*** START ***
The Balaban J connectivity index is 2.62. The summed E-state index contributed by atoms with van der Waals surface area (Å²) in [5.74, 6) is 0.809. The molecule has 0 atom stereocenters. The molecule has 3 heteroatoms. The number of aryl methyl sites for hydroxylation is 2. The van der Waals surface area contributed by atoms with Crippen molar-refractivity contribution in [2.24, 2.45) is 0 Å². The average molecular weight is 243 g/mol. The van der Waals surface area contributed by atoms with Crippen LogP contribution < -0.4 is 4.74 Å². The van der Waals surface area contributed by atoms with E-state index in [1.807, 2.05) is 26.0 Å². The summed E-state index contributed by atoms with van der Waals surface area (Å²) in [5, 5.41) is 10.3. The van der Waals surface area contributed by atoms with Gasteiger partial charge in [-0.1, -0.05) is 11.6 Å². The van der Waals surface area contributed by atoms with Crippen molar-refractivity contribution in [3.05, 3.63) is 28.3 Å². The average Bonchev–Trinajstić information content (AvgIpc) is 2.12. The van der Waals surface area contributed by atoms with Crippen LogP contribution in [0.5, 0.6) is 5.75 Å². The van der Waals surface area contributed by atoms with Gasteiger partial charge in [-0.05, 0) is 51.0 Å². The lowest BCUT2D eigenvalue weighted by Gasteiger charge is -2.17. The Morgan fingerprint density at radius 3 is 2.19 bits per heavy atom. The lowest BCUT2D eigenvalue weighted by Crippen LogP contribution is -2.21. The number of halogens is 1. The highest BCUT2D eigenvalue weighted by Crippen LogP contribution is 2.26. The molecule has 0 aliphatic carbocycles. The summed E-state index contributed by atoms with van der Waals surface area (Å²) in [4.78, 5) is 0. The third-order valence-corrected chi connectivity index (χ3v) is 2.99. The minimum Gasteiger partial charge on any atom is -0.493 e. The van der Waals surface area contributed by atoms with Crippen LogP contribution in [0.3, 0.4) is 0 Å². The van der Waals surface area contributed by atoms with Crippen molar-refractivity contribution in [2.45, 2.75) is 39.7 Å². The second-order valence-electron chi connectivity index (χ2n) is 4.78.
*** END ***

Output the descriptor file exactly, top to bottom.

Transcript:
The Balaban J connectivity index is 2.62. The summed E-state index contributed by atoms with van der Waals surface area (Å²) in [5.74, 6) is 0.809. The molecule has 0 atom stereocenters. The molecule has 3 heteroatoms. The number of aryl methyl sites for hydroxylation is 2. The van der Waals surface area contributed by atoms with Crippen molar-refractivity contribution in [2.24, 2.45) is 0 Å². The average molecular weight is 243 g/mol. The van der Waals surface area contributed by atoms with Crippen LogP contribution < -0.4 is 4.74 Å². The van der Waals surface area contributed by atoms with E-state index in [1.807, 2.05) is 26.0 Å². The summed E-state index contributed by atoms with van der Waals surface area (Å²) in [5, 5.41) is 10.3. The van der Waals surface area contributed by atoms with Gasteiger partial charge in [-0.1, -0.05) is 11.6 Å². The van der Waals surface area contributed by atoms with Crippen molar-refractivity contribution in [3.05, 3.63) is 28.3 Å². The average Bonchev–Trinajstić information content (AvgIpc) is 2.12. The van der Waals surface area contributed by atoms with Crippen LogP contribution in [0.5, 0.6) is 5.75 Å². The van der Waals surface area contributed by atoms with Gasteiger partial charge in [-0.05, 0) is 51.0 Å². The lowest BCUT2D eigenvalue weighted by Gasteiger charge is -2.17. The Morgan fingerprint density at radius 3 is 2.19 bits per heavy atom. The lowest BCUT2D eigenvalue weighted by Crippen LogP contribution is -2.21. The number of halogens is 1. The highest BCUT2D eigenvalue weighted by Crippen LogP contribution is 2.26. The molecule has 0 aliphatic carbocycles. The summed E-state index contributed by atoms with van der Waals surface area (Å²) in [4.78, 5) is 0. The third-order valence-corrected chi connectivity index (χ3v) is 2.99. The minimum Gasteiger partial charge on any atom is -0.493 e. The van der Waals surface area contributed by atoms with Crippen LogP contribution in [0.3, 0.4) is 0 Å². The van der Waals surface area contributed by atoms with Crippen molar-refractivity contribution in [2.45, 2.75) is 39.7 Å². The second-order valence-electron chi connectivity index (χ2n) is 4.78.